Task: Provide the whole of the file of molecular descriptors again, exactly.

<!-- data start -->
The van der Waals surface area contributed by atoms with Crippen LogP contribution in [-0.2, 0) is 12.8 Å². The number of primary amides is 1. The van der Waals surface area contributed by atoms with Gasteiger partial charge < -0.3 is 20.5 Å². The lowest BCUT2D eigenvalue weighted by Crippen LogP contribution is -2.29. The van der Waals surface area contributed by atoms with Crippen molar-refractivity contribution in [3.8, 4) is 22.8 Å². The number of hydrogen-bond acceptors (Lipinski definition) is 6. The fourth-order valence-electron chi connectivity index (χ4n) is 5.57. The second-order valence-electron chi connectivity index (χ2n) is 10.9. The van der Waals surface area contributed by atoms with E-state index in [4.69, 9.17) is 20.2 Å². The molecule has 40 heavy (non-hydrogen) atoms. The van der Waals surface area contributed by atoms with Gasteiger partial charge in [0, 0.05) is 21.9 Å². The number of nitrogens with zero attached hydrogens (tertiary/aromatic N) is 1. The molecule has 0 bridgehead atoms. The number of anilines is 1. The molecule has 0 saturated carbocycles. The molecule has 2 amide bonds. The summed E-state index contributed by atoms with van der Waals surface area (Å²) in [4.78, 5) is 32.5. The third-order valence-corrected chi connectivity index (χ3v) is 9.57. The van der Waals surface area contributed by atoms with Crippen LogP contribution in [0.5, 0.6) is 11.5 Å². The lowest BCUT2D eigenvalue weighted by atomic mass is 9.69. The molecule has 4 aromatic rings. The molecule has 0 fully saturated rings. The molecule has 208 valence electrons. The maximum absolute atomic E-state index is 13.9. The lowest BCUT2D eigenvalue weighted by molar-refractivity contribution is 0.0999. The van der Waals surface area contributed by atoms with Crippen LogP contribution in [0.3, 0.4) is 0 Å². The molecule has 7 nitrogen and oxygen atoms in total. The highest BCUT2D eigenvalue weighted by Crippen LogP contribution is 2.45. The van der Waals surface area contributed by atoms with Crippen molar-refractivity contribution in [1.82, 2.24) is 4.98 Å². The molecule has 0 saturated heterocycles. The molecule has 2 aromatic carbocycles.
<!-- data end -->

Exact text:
The van der Waals surface area contributed by atoms with Crippen LogP contribution in [-0.2, 0) is 12.8 Å². The number of primary amides is 1. The van der Waals surface area contributed by atoms with Gasteiger partial charge < -0.3 is 20.5 Å². The lowest BCUT2D eigenvalue weighted by Crippen LogP contribution is -2.29. The van der Waals surface area contributed by atoms with Crippen molar-refractivity contribution in [3.8, 4) is 22.8 Å². The number of hydrogen-bond acceptors (Lipinski definition) is 6. The fourth-order valence-electron chi connectivity index (χ4n) is 5.57. The second-order valence-electron chi connectivity index (χ2n) is 10.9. The van der Waals surface area contributed by atoms with E-state index in [4.69, 9.17) is 20.2 Å². The molecule has 40 heavy (non-hydrogen) atoms. The van der Waals surface area contributed by atoms with Gasteiger partial charge in [0, 0.05) is 21.9 Å². The number of nitrogens with zero attached hydrogens (tertiary/aromatic N) is 1. The molecule has 0 bridgehead atoms. The number of anilines is 1. The molecule has 0 saturated carbocycles. The molecule has 2 amide bonds. The summed E-state index contributed by atoms with van der Waals surface area (Å²) in [4.78, 5) is 32.5. The third-order valence-corrected chi connectivity index (χ3v) is 9.57. The van der Waals surface area contributed by atoms with Crippen LogP contribution in [0.5, 0.6) is 11.5 Å². The lowest BCUT2D eigenvalue weighted by atomic mass is 9.69. The molecule has 4 aromatic rings. The molecule has 0 fully saturated rings. The molecule has 208 valence electrons. The maximum absolute atomic E-state index is 13.9. The lowest BCUT2D eigenvalue weighted by molar-refractivity contribution is 0.0999. The van der Waals surface area contributed by atoms with Crippen LogP contribution in [0.3, 0.4) is 0 Å². The molecule has 7 nitrogen and oxygen atoms in total. The highest BCUT2D eigenvalue weighted by Crippen LogP contribution is 2.45. The van der Waals surface area contributed by atoms with Crippen molar-refractivity contribution in [1.82, 2.24) is 4.98 Å². The molecule has 0 saturated heterocycles. The molecule has 2 aromatic carbocycles.